And when they finally go under, they discover a wonderful fact—any employees that they had will get unemployment payments but they won't. In they eyes of the keepers of statistics, they won't even be counted as out of work. So what you have are some of the most highly motivated, most hard-working, most intelligent people who through circumstances that are often far beyond their control, not only lose everything including their dreams, but become officially non-persons. Not surprisingly, these business "failures" often suffer acute depression.
So here we see a story in the New York Times about the plight of some of the failed entrepreneurs of Europe. I can only imagine how those who have lost their businesses here in USA must feel about the self-appointed "paper of record" that thinks it must go to Italy to report on a subject that is likely happening in their own back yard.
The then there is the hopelessness faced by the young. They have discovered that they sold themselves into debt peonage for a degree that cannot even get them a decent job interview. Of course, being young, there is a larger reservoir of hope that doesn't exist for a 55-year-old man who built a now failing business. Jim Kunstler believes they could turn their hopeless situations into a political movement that would bring down a lot of banksters.
Increasingly in Europe, Suicides ‘by Economic Crisis’By ELISABETTA POVOLEDO and DOREEN CARVAJAL Published: April 14, 2012
TREVISO, Italy — On New Year’s Eve, Antonio Tamiozzo, 53, hanged himself in the warehouse of his construction business near Vicenza, after several debtors did not pay what they owed him.
Three weeks earlier, Giovanni Schiavon, 59, a contractor, shot himself in the head at the headquarters of his debt-ridden construction company on the outskirts of Padua. As he faced the bleak prospect of ordering Christmas layoffs at his family firm of two generations, he wrote a last message: “Sorry, I cannot take it anymore.”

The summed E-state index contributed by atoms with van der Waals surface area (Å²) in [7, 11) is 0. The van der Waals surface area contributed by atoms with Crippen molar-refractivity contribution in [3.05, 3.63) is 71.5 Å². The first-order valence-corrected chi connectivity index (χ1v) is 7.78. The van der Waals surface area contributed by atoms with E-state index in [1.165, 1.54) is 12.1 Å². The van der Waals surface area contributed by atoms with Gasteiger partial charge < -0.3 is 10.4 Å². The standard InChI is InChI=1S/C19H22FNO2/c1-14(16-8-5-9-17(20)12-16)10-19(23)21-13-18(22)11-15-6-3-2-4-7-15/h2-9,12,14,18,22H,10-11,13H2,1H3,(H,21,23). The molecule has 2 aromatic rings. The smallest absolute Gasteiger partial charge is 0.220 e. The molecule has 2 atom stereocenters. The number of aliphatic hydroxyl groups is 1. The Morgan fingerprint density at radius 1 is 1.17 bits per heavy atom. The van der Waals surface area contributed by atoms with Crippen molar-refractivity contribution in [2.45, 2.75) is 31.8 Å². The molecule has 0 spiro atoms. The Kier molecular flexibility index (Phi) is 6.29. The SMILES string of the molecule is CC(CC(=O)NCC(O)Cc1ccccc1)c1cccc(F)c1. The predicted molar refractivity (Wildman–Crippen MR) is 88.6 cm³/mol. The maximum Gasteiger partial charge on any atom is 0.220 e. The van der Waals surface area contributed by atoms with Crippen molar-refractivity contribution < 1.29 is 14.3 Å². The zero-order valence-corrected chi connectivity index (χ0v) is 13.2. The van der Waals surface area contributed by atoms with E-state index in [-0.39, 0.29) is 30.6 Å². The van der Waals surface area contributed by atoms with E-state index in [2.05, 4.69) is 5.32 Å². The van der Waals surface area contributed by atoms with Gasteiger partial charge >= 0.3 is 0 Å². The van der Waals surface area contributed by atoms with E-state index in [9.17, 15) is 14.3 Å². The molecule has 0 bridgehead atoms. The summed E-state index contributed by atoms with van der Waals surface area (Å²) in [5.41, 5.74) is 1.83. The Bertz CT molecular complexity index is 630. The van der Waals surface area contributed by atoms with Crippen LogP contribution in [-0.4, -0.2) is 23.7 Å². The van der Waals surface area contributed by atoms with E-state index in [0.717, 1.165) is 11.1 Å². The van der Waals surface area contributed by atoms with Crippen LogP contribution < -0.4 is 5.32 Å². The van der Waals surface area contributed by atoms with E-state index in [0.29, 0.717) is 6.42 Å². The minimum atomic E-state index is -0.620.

The economic downturn that has shaken Europe for the last three years has also swept away the foundations of once-sturdy lives, leading to an alarming spike in suicide rates. Especially in the most fragile nations like Greece, Ireland and Italy, small-business owners and entrepreneurs are increasingly taking their own lives in a phenomenon some European newspapers have started calling “suicide by economic crisis.”
Many, like Mr. Tamiozzo and Mr. Schiavon, have died in obscurity. Others, like the desperate 77-year-old retiree who shot himself outside the Greek Parliament on April 4, have turned their personal despair into dramatic public expressions of anger at the leaders who have failed to soften the blows of the crisis.
A complete picture of the phenomenon across Europe is elusive, as some countries lag in reporting statistics and coroners are loath to classify deaths as suicides, to protect surviving family members. But it is clear that countries on the front line of the economic crisis are suffering the worst, and that suicides among men have increased the most.
In Greece, the suicide rate among men increased more than 24 percent from 2007 to 2009, government statistics show. In Ireland during the same period, suicides among men rose more than 16 percent. In Italy, suicides motivated by economic difficulties have increased 52 percent, to 187 in 2010 — the most recent year for which statistics were available — from 123 in 2005.
Researchers say the trend has intensified this year as government austerity measures took hold and compounded the hardships for many. While suicides often have many complex causes, researchers have found that severe economic stress corresponds to higher suicide rates.